BB, CC, and DD Creams: What’s the Difference?

A trip down the cosmetics aisle can be an overwhelming experience, especially if you’re looking for new creams. There are plenty of products that can do amazing things for your complexion, but there’s also a fair share of detrimental dermatological disasters out there. When you add alphabet soup to the mix, cosmetics confusion can reach unimaginable heights.

If you’ve been wondering what the deal is with BB, CC, and DD creams, here’s a quick guide to help you navigate the beauty industry’s letters of the law!

BB Creams

To start with, BB stands for Beauty Balm. Generally speaking, BB creams will give you a more full-coverage effect. Depending on the formula, BBs tend to be a sort of all-in-one serum, complete with moisturizer, primer, and foundation. They will also typically contain sunscreen, as well.

If you’re looking for a more matte finish, a BB cream is probably the product that’s going to give you that camera-ready finish.

Do you tend to experience drier skin? BB creams, because of their rich texture, are often great for people with drier skin.

CC Creams

CC is short for Color Correcting. These creams tend to offer more natural coverage than their full-coverage BB counterparts.

CC creams will offer your face a more fresh finish, providing more of a color correcting base with a sheer, moderate formula that allows your natural radiance and glow to shine through. For the sake of comparison, you could think of these light and airy creams as tinted moisturizers.

If your skin tends to be on the oily side, give CC creams a try because the lightness won’t further weigh down your skin and pores.

DD Creams

Right now, the jury is still out as to what the DD officially stands for. Depending on who you ask, DD may mean Daily Defense, Dynamic Do-All, or Double Duty, just to name a few.

DDs focus on anti-aging elements, working to diminish fine lines and wrinkles. These creams, like their BB and CC counterparts, balance skin tone and provide protection to some of the most sensitive areas of the skin.


Antioxidants: Powerful or Just Marketing?

Antioxidant have been around in the beauty industry for the past few years or more. All sorts of skincare products claim they feature antioxidant protection: moisturizers, serums and even makeup. A lot of skincare customers don’t know what antioxidants are, so here’s a quick rundown. Antioxidants are chemicals that protect cells by fighting free radicals. Free-radical damage occurs when the skin has to deal with excessive sun exposure, poor nutrition, and even stress. This means roughness, sagging, and fine lines and wrinkles. Antioxidants in skincare (when there in adequate doses)  can do a lot for the health and appearance of your skin, including fighting this damage to reduce the signs of aging. From calming irritated skin to firming lax skin and reducing the appearance of wrinkles, antioxidants offer great benefits. Natural antioxidant sources include green tea, pomegranate, berries, and vitamins like Vitamin C and Vitamin E.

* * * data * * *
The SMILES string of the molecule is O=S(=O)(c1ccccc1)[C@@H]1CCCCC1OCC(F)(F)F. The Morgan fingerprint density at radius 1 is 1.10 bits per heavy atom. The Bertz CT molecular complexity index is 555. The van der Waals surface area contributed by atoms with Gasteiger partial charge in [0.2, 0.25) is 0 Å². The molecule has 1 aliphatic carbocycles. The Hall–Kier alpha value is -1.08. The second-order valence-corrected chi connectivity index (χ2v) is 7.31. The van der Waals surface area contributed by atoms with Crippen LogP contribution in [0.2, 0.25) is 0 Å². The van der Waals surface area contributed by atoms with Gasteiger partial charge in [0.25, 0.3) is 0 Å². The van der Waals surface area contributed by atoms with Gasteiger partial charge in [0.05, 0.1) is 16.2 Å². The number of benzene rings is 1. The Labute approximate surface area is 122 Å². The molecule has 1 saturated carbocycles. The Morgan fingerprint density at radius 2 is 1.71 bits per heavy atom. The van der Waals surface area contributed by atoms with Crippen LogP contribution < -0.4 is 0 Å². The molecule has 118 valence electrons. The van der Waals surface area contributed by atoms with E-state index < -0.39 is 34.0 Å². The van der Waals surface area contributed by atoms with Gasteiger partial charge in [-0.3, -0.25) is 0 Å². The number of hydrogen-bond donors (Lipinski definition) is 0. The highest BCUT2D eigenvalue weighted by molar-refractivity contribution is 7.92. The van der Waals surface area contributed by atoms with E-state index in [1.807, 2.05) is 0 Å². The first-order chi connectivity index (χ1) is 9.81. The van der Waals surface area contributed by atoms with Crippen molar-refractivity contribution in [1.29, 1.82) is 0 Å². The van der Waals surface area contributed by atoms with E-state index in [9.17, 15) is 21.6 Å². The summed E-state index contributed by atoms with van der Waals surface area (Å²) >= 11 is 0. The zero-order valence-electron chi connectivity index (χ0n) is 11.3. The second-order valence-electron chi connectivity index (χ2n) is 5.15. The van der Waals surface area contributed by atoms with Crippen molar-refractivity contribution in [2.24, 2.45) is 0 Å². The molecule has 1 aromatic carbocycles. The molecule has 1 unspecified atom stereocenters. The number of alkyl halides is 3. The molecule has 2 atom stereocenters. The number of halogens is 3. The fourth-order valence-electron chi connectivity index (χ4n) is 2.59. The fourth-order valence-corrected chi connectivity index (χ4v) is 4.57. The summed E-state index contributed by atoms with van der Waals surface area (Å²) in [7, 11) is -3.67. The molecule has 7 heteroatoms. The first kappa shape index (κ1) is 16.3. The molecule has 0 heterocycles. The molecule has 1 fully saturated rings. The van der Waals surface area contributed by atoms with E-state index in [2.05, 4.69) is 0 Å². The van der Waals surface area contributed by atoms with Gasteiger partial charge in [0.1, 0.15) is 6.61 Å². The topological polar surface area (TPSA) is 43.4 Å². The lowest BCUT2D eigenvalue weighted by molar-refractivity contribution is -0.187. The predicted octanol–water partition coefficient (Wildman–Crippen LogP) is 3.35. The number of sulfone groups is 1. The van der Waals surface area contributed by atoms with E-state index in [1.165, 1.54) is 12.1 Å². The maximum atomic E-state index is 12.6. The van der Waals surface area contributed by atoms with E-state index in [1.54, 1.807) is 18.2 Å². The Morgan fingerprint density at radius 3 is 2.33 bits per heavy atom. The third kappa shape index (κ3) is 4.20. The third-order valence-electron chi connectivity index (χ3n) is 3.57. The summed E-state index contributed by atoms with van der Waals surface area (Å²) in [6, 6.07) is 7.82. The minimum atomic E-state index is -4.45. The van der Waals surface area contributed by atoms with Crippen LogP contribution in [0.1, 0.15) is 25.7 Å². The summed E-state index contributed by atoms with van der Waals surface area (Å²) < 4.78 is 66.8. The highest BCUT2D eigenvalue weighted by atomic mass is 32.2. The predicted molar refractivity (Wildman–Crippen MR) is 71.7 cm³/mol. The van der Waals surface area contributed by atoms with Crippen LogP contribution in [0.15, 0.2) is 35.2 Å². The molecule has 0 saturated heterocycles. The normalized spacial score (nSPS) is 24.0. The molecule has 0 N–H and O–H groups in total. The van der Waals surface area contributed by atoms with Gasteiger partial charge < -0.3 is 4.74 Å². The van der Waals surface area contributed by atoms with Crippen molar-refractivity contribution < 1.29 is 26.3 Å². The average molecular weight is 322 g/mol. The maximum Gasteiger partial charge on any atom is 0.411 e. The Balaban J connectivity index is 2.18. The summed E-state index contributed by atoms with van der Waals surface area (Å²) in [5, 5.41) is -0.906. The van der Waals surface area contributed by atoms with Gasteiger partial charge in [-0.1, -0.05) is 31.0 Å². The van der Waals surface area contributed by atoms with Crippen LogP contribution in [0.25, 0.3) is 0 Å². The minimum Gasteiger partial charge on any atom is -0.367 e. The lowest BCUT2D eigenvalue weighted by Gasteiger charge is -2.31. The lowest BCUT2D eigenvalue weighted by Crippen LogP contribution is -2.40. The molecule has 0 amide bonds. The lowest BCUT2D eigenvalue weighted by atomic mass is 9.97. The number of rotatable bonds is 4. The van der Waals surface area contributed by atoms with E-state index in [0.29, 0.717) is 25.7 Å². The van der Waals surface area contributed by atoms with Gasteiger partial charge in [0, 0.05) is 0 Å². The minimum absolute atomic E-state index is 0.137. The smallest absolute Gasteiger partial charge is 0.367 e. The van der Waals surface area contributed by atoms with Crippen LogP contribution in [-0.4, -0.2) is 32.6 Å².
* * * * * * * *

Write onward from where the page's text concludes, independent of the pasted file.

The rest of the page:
Wrinkle Reduction

Skincare products with antioxidants can help plump out the skin and make it appear more youthful, reducing the appearance of line. Vitamins C and E are the top two antioxidants for reducing the appearance of wrinkles and fine lines, so look for products that contain these two powerful antioxidants.

Sun Damage Treatment

Too much sun not only can cause skin cancer, but it can cause damage to skin’s health and appearance. Sun damage can make skin appear tough and wrinkly, but antioxidants stimulate surface circulation and collagen production to encourage the growth of new cells and to help sun-damaged skin. There are many antioxidant-rich moisturizers for both face and body that can help reverse the effects of excess sun.

Skin Firming

Another top benefit of antioxidants in beauty products is skin firming. Antioxidants, over time, may actually help reverse the signs of aging by improving skin health and improving its appearance. One such common skin firming antioxidant is CoQ-10, which is added to eye creams and other products (including body lotions) that are meant to firm up the skin.




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